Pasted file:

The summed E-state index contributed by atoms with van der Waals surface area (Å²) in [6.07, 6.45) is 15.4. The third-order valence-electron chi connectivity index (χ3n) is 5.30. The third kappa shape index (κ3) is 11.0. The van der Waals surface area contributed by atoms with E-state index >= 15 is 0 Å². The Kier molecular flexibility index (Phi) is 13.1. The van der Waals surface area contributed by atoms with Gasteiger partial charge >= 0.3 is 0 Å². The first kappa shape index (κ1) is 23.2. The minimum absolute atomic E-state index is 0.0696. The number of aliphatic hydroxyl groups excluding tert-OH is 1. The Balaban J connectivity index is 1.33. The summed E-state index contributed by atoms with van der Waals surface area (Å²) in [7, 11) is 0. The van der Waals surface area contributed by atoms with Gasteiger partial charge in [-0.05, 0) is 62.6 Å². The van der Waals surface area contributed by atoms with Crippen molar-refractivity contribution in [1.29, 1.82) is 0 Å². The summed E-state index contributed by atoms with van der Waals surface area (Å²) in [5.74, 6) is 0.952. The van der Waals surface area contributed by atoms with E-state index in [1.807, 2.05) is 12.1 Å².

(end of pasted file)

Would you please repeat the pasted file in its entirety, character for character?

The summed E-state index contributed by atoms with van der Waals surface area (Å²) in [6.07, 6.45) is 15.4. The third-order valence-electron chi connectivity index (χ3n) is 5.30. The third kappa shape index (κ3) is 11.0. The van der Waals surface area contributed by atoms with E-state index >= 15 is 0 Å². The Kier molecular flexibility index (Phi) is 13.1. The van der Waals surface area contributed by atoms with Gasteiger partial charge >= 0.3 is 0 Å². The first kappa shape index (κ1) is 23.2. The minimum absolute atomic E-state index is 0.0696. The number of aliphatic hydroxyl groups excluding tert-OH is 1. The Balaban J connectivity index is 1.33. The summed E-state index contributed by atoms with van der Waals surface area (Å²) in [7, 11) is 0. The van der Waals surface area contributed by atoms with Gasteiger partial charge in [-0.05, 0) is 62.6 Å². The van der Waals surface area contributed by atoms with Crippen molar-refractivity contribution in [1.29, 1.82) is 0 Å². The summed E-state index contributed by atoms with van der Waals surface area (Å²) in [5.74, 6) is 0.952. The van der Waals surface area contributed by atoms with E-state index in [1.807, 2.05) is 12.1 Å².